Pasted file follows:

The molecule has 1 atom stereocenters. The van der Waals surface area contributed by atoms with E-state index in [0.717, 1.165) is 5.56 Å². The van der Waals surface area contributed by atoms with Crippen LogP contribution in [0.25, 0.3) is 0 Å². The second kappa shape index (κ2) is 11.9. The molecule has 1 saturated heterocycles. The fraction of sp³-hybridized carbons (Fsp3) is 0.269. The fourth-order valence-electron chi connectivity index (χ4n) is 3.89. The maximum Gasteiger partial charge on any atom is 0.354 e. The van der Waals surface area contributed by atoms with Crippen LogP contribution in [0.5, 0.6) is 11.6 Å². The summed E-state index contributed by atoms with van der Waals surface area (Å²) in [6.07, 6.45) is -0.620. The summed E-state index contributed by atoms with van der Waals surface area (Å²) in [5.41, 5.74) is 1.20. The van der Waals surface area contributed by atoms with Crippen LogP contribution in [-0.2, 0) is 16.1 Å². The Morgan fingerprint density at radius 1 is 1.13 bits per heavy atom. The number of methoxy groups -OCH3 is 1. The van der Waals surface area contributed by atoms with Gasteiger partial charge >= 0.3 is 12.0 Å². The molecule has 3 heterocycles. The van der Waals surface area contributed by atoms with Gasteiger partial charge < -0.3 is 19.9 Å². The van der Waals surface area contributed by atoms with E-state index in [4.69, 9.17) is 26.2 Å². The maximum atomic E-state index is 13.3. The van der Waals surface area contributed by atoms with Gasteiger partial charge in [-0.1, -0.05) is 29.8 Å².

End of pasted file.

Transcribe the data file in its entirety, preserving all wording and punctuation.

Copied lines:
The molecule has 1 atom stereocenters. The van der Waals surface area contributed by atoms with E-state index in [0.717, 1.165) is 5.56 Å². The van der Waals surface area contributed by atoms with Crippen LogP contribution in [0.25, 0.3) is 0 Å². The second kappa shape index (κ2) is 11.9. The molecule has 1 saturated heterocycles. The fraction of sp³-hybridized carbons (Fsp3) is 0.269. The fourth-order valence-electron chi connectivity index (χ4n) is 3.89. The maximum Gasteiger partial charge on any atom is 0.354 e. The van der Waals surface area contributed by atoms with Crippen LogP contribution in [0.5, 0.6) is 11.6 Å². The summed E-state index contributed by atoms with van der Waals surface area (Å²) in [6.07, 6.45) is -0.620. The summed E-state index contributed by atoms with van der Waals surface area (Å²) in [5.41, 5.74) is 1.20. The van der Waals surface area contributed by atoms with Crippen LogP contribution in [-0.2, 0) is 16.1 Å². The Morgan fingerprint density at radius 1 is 1.13 bits per heavy atom. The number of methoxy groups -OCH3 is 1. The van der Waals surface area contributed by atoms with Gasteiger partial charge >= 0.3 is 12.0 Å². The molecule has 3 heterocycles. The van der Waals surface area contributed by atoms with Gasteiger partial charge < -0.3 is 19.9 Å². The van der Waals surface area contributed by atoms with E-state index in [4.69, 9.17) is 26.2 Å². The maximum atomic E-state index is 13.3. The van der Waals surface area contributed by atoms with Gasteiger partial charge in [-0.1, -0.05) is 29.8 Å².